Hollywood Women Screenwriters: The Brave 13 Percent or I’m Feeling the “Melancholia” – Where Are “The Descendants” of Women?
Only 13.8 percent of the working screenwriters in Hollywood are women.
Women are unfairly underrepresented in the movie industry and it’s blatant discrimination against 50 % of humanity, including your mother, grandmother, wife, girlfriend, sister and daughter. Stories by women are being lost, generations of archetypes, role models and sympathetic characters down the drain, because the movie industry is so dominated by men.
The question many men connected to Hollywood insiders and agents ask themselves, when they encounter a woman screenwriter, is not “could this be the next great literary talent?” but “would I do her?” All the men I have met connected to the motion picture industry who expressed interest in my scripts, instead, sexually harassed me. That includes a screenwriting instructor, his agent and another agent I met at a screenwriters’ conference. They never actually read my work, and I was certainly not shown respect. Despite them, I continue to write.
I am grateful to Jane Fonda, who attached herself to my first screenplay and other women I’ve met who encouraged me, but I know it’s not easy for them to help me get an agent. In the early days of filmmaking women were strongly represented, and there were numerous successful women screenwriters like Anita Loos and Frances Marion and directors like Lois Weber. Backed by the powerful producer Mary Pickford, they helped create the Hollywood motion picture industry. Nowadays, scripts won’t be considered because they are written by women.
“The Descendants,” the latest film written and directed by Alexander Payne, continues to garner critical acclaim and has already been nominated for many awards. Woman love Payne’s movies, and it’s a good thing we have them to go to, because only 4 women, total, directed top 200 Hollywood films in 2011. Another awards season is rolling around and there are no women screenwriters or directors nominated for most of the major awards this year, although the Golden Globes nominated “Bridesmaids” for Best Comedy, and the Writer’s Guild of America nominated Annie Mumolo and Kristen Wiig for “Bridesmaids” plus Diablo Cody for “Young Adult” in the category Best Original Screenplay.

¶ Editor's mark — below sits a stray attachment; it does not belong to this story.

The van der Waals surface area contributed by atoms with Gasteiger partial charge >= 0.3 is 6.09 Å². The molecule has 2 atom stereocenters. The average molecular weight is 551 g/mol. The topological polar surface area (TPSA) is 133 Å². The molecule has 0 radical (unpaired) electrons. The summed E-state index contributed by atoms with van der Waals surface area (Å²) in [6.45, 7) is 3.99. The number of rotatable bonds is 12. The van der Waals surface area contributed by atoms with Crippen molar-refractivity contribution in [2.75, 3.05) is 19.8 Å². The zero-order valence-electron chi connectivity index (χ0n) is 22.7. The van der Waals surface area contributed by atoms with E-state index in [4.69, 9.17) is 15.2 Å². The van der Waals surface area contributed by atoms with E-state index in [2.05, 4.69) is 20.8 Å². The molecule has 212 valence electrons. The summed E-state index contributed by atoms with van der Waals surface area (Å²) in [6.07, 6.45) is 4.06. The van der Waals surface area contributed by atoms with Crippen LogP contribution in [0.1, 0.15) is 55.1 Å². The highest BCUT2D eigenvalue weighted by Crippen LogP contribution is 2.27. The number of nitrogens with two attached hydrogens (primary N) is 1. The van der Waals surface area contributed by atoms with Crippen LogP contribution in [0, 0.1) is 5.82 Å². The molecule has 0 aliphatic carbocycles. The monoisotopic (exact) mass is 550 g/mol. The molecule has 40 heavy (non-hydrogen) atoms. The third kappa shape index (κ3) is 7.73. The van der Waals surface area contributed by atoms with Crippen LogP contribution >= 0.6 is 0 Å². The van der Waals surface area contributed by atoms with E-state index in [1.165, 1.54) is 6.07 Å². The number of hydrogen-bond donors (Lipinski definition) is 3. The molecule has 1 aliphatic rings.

From “Facts and Statistics About Women in Hollywood” by Melissa Silverstein:
• Women directed 7% of the top 250 grossing films of 2010, the same as 2009.
• Women wrote 10% of the top 250 grossing films of 2010, up 2% from 2009.
• Women comprised 15% of all executive producers, down 2% from 2009.
• Women comprised 24% of all producers, up from 2009.
• 18% of all editors were women, the same as 2009.
• 2% of all cinematographers were women, the same as 2009.
In 2011, although Hollywood released dozens of “women centric” films in the top 200 list, only 3 were actually directed by women. Films by women writer/directors did well at Sundance 2012, such as “Mosquita y Mari,” by Aurora Guerrero; “For Ellen,” by So Yong Kim; and “Your Sister’s Sister,” by Lynn Shelton. Angelina Jolie and Madonna both recently directed major films, Melissa McCarthy is on a roll, and Tina Fey and Amy Poehler rule the tube.
Even though Alexander Payne has won multiple Academy Awards for his movies, “The Descendants” originally opened in only 9 theaters nationwide – so, obviously, the filmmaker who appeals to women must also suffer people of little faith. His Hawaiian family drama/comedy quickly expanded to 400 theaters, took off from there and will undoubtedly be a world-wide success like his previous hit “Sideways.” Two young actresses, who play sisters, give extraordinary performances, and Shailene Woodley has been nominated for several top awards as Best Supporting Actress.
But the main female protagonist in “The Descendants” doesn’t express any emotions or interact with the other characters, because she is in a coma during 99 percent of the movie, and her husband does all the talking for her. Sometimes I feel an unwelcome meanness towards women in Payne’s work. The mother in a coma was treated with barely disguised contempt, and Kathy Bates’s character, the humorless mother of the groom in “About Schmidt,” was ridiculed. In both films, mothers die and fathers get the kids to themselves.
Lars Von Trier is another sensitive, innovative and perceptive filmmaker – qualities that are usually admired by women. He has given us an unforgettable pair of sisters, and their magnificent horses, in “Melancholia,” but by the end of the story, they became unconvincing to me. I can only attribute it to his lack of experience as a female – nobody is perfect.
And it’s not that men can’t write about women – I’m just sayin’ 13 PERCENT? Give us a break, brothers.
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